This morning on "Fox & Friends," co-host Elisabeth Hasselbeck cheered on Creation Museum President Ken Ham in his effort "to take on the atheistsâ€ť and "give them a taste of their own medicine."
Ham is head of the Kentucky-based Creation Museum, which claims the earth is only a few thousand years old, and that men and dinosaurs co-existed at the same time. These views are so extreme that even Pat Robertson has disavowed them.
On today's broadcast (video below), Hasselbeck and Ham grumbled about an atheist group that exercised its free speech rights by placing a billboard in New York City that stated: â€śWho needs Christ during Christmas?â€ť
According to Pix 11, the billboard was erected by the American Atheists organization.
â€śIt wouldnâ€™t be Christmas without someone complaining about Christ,â€ť lamented Hasselbeck, noted RawStory.com.
Ham then claimed atheism was a "religion," which it is not recognized as such by the US government.
â€śYou know, the atheist who are a very small minority in the population have been trying to impose their religion of atheism on the culture now for quite a while,â€ť added Ham. â€śYou know, getting Bible, prayer out of schools. Christian symbols out of public places.â€ť
However, both the Bible and prayer are allowed in public schools, if initiated by students, not faculty.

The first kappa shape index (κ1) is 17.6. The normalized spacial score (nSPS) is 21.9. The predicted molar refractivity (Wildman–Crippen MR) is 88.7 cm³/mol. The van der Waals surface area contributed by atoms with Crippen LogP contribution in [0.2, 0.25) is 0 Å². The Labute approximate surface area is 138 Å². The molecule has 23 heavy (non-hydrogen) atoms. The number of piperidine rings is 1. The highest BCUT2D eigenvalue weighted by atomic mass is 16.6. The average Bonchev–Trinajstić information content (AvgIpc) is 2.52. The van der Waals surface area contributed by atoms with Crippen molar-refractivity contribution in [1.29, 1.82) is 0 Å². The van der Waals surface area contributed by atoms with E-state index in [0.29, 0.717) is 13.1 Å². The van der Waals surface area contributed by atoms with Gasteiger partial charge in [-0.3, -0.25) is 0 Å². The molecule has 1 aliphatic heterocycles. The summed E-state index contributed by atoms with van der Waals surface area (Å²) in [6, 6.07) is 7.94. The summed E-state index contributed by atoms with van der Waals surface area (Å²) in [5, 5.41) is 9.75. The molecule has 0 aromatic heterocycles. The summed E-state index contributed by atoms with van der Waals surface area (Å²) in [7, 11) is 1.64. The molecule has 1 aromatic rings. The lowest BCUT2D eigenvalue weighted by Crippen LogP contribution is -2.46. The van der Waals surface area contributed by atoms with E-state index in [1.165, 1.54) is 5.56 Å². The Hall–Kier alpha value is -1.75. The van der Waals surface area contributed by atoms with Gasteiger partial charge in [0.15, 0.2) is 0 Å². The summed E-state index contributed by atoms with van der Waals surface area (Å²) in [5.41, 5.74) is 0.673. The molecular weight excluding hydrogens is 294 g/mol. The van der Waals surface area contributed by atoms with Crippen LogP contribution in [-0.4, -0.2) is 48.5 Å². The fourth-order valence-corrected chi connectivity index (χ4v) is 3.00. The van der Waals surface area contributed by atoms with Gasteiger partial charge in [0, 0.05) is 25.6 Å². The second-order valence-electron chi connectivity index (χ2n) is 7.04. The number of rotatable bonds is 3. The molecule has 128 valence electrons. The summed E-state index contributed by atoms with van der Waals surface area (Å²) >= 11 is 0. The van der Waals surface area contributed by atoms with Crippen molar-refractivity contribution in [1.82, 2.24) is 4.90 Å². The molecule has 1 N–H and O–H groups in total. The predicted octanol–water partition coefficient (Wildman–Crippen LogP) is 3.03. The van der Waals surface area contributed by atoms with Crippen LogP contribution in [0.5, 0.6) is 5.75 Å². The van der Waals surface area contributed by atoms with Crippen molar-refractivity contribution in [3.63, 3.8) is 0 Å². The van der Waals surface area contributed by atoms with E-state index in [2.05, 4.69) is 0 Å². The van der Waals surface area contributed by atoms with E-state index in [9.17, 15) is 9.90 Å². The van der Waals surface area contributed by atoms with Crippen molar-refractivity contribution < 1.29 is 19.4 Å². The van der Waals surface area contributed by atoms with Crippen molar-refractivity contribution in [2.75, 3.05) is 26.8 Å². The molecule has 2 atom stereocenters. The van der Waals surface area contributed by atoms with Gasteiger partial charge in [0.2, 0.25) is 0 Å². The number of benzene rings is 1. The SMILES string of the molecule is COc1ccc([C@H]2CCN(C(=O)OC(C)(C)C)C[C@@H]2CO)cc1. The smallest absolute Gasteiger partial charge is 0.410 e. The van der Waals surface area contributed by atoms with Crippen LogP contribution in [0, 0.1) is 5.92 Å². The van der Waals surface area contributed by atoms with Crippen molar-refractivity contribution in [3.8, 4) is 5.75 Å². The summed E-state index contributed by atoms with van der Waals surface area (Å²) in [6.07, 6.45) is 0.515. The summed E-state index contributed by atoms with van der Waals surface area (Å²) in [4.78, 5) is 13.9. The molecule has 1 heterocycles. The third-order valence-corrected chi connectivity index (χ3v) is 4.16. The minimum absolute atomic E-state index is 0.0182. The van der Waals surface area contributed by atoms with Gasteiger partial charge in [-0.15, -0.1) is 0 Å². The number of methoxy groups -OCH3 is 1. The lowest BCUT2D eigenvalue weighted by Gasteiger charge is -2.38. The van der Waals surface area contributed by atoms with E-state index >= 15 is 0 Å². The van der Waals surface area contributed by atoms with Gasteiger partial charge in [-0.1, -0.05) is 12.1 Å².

â€śBecause theyâ€™re becoming so aggressive, I just feel that itâ€™s really time Christians really stood up in this culture to take on the atheists and to proclaim their message of hope,â€ť stated Ham. â€śI mean, whatâ€™s the atheistsâ€™ message? There is no God? When you die thatâ€™s the end of you? So everythingâ€™s just meaningless and hopelessness?â€ť
However, no major atheist group has ever stated that "everythingâ€™s just meaningless and hopelessness."
Ham then boasted about a billboard that his group, Answers in Genesis, had put up in New York City: â€śTo all our atheists friends: Thank God youâ€™re wrong,â€ť which is also plugged on the group's website.
Ham then complained more about atheist groups having a "say" in "culture" via their First Amendment rights.
â€śThe atheists are only a small part of the population,â€ť Ham said. â€śAnd really, itâ€™s that minority, less than 2 percent of the population, that seem to be having such say in our culture, in imposing their anti-God religion.â€ť
â€śWhat theyâ€™re really doing, the atheists, theyâ€™re really wanting to impose their anti-God religion on us, on the culture," Ham claimed. "And so we need to stand up against that.â€ť
Hasselbeck thanked Ham for â€śstanding up for your faith,â€ť but did not mention the non-scientific and non-Biblical claims that Ham's Creation Museum has pushed for years.